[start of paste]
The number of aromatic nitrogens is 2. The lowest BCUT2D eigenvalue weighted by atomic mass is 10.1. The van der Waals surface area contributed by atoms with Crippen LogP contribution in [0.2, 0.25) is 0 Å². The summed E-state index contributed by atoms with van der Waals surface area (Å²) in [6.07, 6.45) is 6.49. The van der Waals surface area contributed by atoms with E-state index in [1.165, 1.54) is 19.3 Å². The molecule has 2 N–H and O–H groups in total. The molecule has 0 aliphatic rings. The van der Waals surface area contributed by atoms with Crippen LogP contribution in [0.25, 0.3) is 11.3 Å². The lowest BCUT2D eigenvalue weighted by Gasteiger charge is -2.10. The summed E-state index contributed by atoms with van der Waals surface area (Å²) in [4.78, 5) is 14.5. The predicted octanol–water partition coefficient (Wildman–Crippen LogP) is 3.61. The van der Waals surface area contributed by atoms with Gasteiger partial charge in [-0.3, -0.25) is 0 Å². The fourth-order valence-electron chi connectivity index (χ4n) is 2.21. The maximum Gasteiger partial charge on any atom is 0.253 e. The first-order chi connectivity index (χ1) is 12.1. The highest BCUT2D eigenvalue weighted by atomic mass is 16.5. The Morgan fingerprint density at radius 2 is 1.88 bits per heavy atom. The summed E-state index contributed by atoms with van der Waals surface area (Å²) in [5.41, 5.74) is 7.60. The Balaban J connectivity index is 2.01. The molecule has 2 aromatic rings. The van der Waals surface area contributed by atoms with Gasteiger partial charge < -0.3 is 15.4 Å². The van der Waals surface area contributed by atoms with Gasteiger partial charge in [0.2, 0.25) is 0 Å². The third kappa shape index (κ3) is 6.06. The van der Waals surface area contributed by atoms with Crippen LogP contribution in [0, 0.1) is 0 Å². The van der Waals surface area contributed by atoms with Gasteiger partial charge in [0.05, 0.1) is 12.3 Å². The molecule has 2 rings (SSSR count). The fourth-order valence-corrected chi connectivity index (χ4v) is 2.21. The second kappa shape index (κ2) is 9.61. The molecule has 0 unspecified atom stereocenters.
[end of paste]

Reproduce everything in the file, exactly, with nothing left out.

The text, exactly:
The number of aromatic nitrogens is 2. The lowest BCUT2D eigenvalue weighted by atomic mass is 10.1. The van der Waals surface area contributed by atoms with Crippen LogP contribution in [0.2, 0.25) is 0 Å². The summed E-state index contributed by atoms with van der Waals surface area (Å²) in [6.07, 6.45) is 6.49. The van der Waals surface area contributed by atoms with E-state index in [1.165, 1.54) is 19.3 Å². The molecule has 2 N–H and O–H groups in total. The molecule has 0 aliphatic rings. The van der Waals surface area contributed by atoms with Crippen LogP contribution in [0.25, 0.3) is 11.3 Å². The lowest BCUT2D eigenvalue weighted by Gasteiger charge is -2.10. The summed E-state index contributed by atoms with van der Waals surface area (Å²) in [4.78, 5) is 14.5. The predicted octanol–water partition coefficient (Wildman–Crippen LogP) is 3.61. The van der Waals surface area contributed by atoms with Gasteiger partial charge in [-0.3, -0.25) is 0 Å². The fourth-order valence-electron chi connectivity index (χ4n) is 2.21. The maximum Gasteiger partial charge on any atom is 0.253 e. The first-order chi connectivity index (χ1) is 12.1. The highest BCUT2D eigenvalue weighted by atomic mass is 16.5. The Morgan fingerprint density at radius 2 is 1.88 bits per heavy atom. The summed E-state index contributed by atoms with van der Waals surface area (Å²) in [5.41, 5.74) is 7.60. The Balaban J connectivity index is 2.01. The molecule has 2 aromatic rings. The van der Waals surface area contributed by atoms with Gasteiger partial charge < -0.3 is 15.4 Å². The van der Waals surface area contributed by atoms with Gasteiger partial charge in [0.2, 0.25) is 0 Å². The third kappa shape index (κ3) is 6.06. The van der Waals surface area contributed by atoms with Crippen LogP contribution in [0, 0.1) is 0 Å². The van der Waals surface area contributed by atoms with Gasteiger partial charge in [0.05, 0.1) is 12.3 Å². The molecule has 2 rings (SSSR count). The fourth-order valence-corrected chi connectivity index (χ4v) is 2.21. The second kappa shape index (κ2) is 9.61. The molecule has 0 unspecified atom stereocenters.